So, it's been three years since the last Counting Crows release, 1999's This Desert Life. A long wait, when they're your favourite band. Finally, the day comes, and I have their new album in my hands. Pop it into the cd player, and start to listen. And as the songs roll on, a strange sensation comes over me. And I start to wonder - is this really Counting Crows?!

Well, first impressions can be deceiving, and I've started to realise that the band I know and love are there, strong and clear in Hard Candy. It's just that for the first time, I've had to really listen, and give this album time, to hear them shining through. For the first time, a Counting Crows release has needed a few listens before I can really begin to appreciate how good it is. You know these albums - first listen through, you wonder whether you'll ever bother with the second run through. You give it that chance though, and it begins to grow on you. Eventually, it's the cd that never quite manages to make it out of the car cd player - except for when you have a sudden urge to listen to it at home, and have to run outside to grab it.

Now this may be leaving you feeling that in the past, different Counting Crows albums have all sounded the same. That's not it though, each release has been fresh, and shown a different facet to this band. It just seems that this time around, there's a whole new cut to this gem. The core's still there, the light still shines from the same old place. But the patterns shining on the wall, they're something I've never seen before.

Reading the liner notes though, I'm glad to see one thing hasn't changed, and I seriously doubt ever will. Hard Candy was recorded in 'yet another house on yet another hill in Hollywood, CA.'

Hard Candy's album art, is of the top of an old fashioned candy tin, complete with the promise of '13 Fresh New Flavours'. Well, that's certainly true on this occasion. This album does sound fresh, and new. The one thing that hasn't changed though, is the quality of Adam Duritz's song writing. I guess that's the one constant when comparing Hard Candy to previous Counting Crows albums - his signature is there, obvious when you sit, and listen to these new lyrics. Themes of love and loss, loneliness, insomnia, words that reach into you and touch such familiar places. Words that one minute leave you with your eyes closed, wondering how a stranger has managed to say everything that's been swirling in your mind, lacking any description - then in the next, sending shivers right through you. Adam Duritz has said in the past that he's uncomfortable being described as a poet - that what he's doing is writing songs, far different to what the poet creates. Maybe there needs to be a new category, because at times, his words transcend simple song writing.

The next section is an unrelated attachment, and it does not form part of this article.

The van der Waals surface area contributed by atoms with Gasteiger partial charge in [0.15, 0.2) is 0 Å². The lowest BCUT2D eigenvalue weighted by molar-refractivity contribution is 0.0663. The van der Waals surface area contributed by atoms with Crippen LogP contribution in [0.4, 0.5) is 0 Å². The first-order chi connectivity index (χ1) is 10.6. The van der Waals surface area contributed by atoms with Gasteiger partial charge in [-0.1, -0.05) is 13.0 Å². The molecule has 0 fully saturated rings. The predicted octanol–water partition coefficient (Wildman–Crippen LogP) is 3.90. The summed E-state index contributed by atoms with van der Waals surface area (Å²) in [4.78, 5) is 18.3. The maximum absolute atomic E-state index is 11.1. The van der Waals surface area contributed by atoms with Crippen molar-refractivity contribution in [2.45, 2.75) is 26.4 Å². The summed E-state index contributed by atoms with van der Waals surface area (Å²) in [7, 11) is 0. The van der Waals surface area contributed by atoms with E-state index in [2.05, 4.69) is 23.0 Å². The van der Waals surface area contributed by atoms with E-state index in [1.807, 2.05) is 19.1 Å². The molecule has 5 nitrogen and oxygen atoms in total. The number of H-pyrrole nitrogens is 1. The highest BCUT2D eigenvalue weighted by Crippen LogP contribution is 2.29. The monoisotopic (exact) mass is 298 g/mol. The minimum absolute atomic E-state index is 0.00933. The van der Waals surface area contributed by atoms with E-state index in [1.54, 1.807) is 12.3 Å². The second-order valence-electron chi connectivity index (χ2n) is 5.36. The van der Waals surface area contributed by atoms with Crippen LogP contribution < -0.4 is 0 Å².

One of the things that has struck me about this album most, is the total feeling of life it seems to be able to generate. Counting Crows have a reputation for producing somewhat depressing albums, although that's a view I've never been able to agree with. No, it's not likely you'll pop in a Counting Crows cd to really get the party going. It's never been background music. This time around though, there are songs that just seem exultant. Songs you could imagine blasting over a crowd of people, without depressing everyone in the room. That's not to say that their music has become any less meaningful - it's still that. But hey, who ever said a song couldn't make you think if it sounds happy?

And it seems that people have sat up and taken notice of the change that's come over Counting Crows. I've never seen as much hype over a recent Counting Crows album, as I have this time around. For once, it's more than the existing fans who have been anticipating this album. From ads for Diet Coke, to magazine spreads with Adam Duritz, the band's presence seems to have grown. Tickets for a recent Counting Crows show in New York were going for up to $500 on eBay. And shows are selling out in a matter of minutes.

For years, fans have wondered whether Counting Crows would ever return to the status they did after the release of August and Everything After, with its huge singles such as Round Here and Mr. Jones. I doubt they'll ever rise that high again - it was a phenomenal climb to fame. Things are turning around though. Counting Crows might just have something big on their hands.

Counting Crows - Hard Candy   Released 9th July 2002

1 - Hard Candy
2 - American Girls
3 - Good Time
4 - If I Could Give All My Love To You -or- Richard Manuel Is Dead
5 - Goodnight L.A.
6 - Butterfly In Reverse
7 - Miami
8 - New Frontier
9 - Carriage
10 - Black and Blue
11 - Why Should You Come When I Call?
12 - Up All Night (Frankie Miller Goes To Hollywood)
13 - Holiday In Spain

Depending on the area the album is released, there are also bonus tracks on the album. The USA misses out on extra songs - apart from the hidden track. They do however get an enhanced version, with the ability to access a hidden web site, and read Adam Duritz's thoughts on the new songs, and the meanings behind them. The bonus tracks in the other areas are:

International Version

14 - 4 White Stallions

UK Version
14 - 4 White Stallions
15 - You Ain't Going Nowhere

Japanese Version

14 - 4 White Stallions
15 - You Ain't Going Nowhere
16 - Start Again

All versions have a hidden track, a cover of Joni Mitchell's Big Yellow Taxi.